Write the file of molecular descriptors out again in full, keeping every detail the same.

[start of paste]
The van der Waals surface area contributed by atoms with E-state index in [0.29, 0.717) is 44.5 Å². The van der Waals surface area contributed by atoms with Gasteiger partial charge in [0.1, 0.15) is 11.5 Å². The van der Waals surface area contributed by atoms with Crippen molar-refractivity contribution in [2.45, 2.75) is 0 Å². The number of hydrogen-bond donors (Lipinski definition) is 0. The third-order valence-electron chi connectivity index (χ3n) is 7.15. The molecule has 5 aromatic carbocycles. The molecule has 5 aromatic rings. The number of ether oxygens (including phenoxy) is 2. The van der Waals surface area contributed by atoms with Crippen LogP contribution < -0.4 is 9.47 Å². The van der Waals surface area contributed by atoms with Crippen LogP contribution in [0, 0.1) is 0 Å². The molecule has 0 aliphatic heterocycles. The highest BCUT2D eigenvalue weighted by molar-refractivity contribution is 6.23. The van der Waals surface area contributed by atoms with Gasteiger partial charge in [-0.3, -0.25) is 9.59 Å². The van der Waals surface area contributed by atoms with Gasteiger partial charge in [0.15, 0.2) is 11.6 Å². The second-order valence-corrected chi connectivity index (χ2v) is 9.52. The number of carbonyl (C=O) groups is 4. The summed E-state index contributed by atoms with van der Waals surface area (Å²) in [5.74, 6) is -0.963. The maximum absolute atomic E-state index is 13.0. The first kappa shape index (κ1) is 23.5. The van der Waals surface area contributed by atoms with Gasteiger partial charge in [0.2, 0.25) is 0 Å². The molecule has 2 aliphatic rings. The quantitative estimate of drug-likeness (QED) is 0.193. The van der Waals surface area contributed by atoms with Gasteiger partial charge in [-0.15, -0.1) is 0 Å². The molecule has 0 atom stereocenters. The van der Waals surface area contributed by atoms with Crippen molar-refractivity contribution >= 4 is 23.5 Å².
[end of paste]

The van der Waals surface area contributed by atoms with E-state index in [0.29, 0.717) is 44.5 Å². The van der Waals surface area contributed by atoms with Gasteiger partial charge in [0.1, 0.15) is 11.5 Å². The van der Waals surface area contributed by atoms with Crippen molar-refractivity contribution in [2.45, 2.75) is 0 Å². The number of hydrogen-bond donors (Lipinski definition) is 0. The third-order valence-electron chi connectivity index (χ3n) is 7.15. The molecule has 5 aromatic carbocycles. The molecule has 5 aromatic rings. The number of ether oxygens (including phenoxy) is 2. The van der Waals surface area contributed by atoms with Crippen LogP contribution < -0.4 is 9.47 Å². The van der Waals surface area contributed by atoms with Crippen LogP contribution in [0, 0.1) is 0 Å². The molecule has 0 aliphatic heterocycles. The highest BCUT2D eigenvalue weighted by molar-refractivity contribution is 6.23. The van der Waals surface area contributed by atoms with Gasteiger partial charge in [-0.3, -0.25) is 9.59 Å². The van der Waals surface area contributed by atoms with Gasteiger partial charge in [0.15, 0.2) is 11.6 Å². The second-order valence-corrected chi connectivity index (χ2v) is 9.52. The number of carbonyl (C=O) groups is 4. The summed E-state index contributed by atoms with van der Waals surface area (Å²) in [5.74, 6) is -0.963. The maximum absolute atomic E-state index is 13.0. The first kappa shape index (κ1) is 23.5. The van der Waals surface area contributed by atoms with Gasteiger partial charge in [0.2, 0.25) is 0 Å². The molecule has 2 aliphatic rings. The quantitative estimate of drug-likeness (QED) is 0.193. The van der Waals surface area contributed by atoms with Gasteiger partial charge in [-0.15, -0.1) is 0 Å². The molecule has 0 atom stereocenters. The van der Waals surface area contributed by atoms with Crippen molar-refractivity contribution >= 4 is 23.5 Å².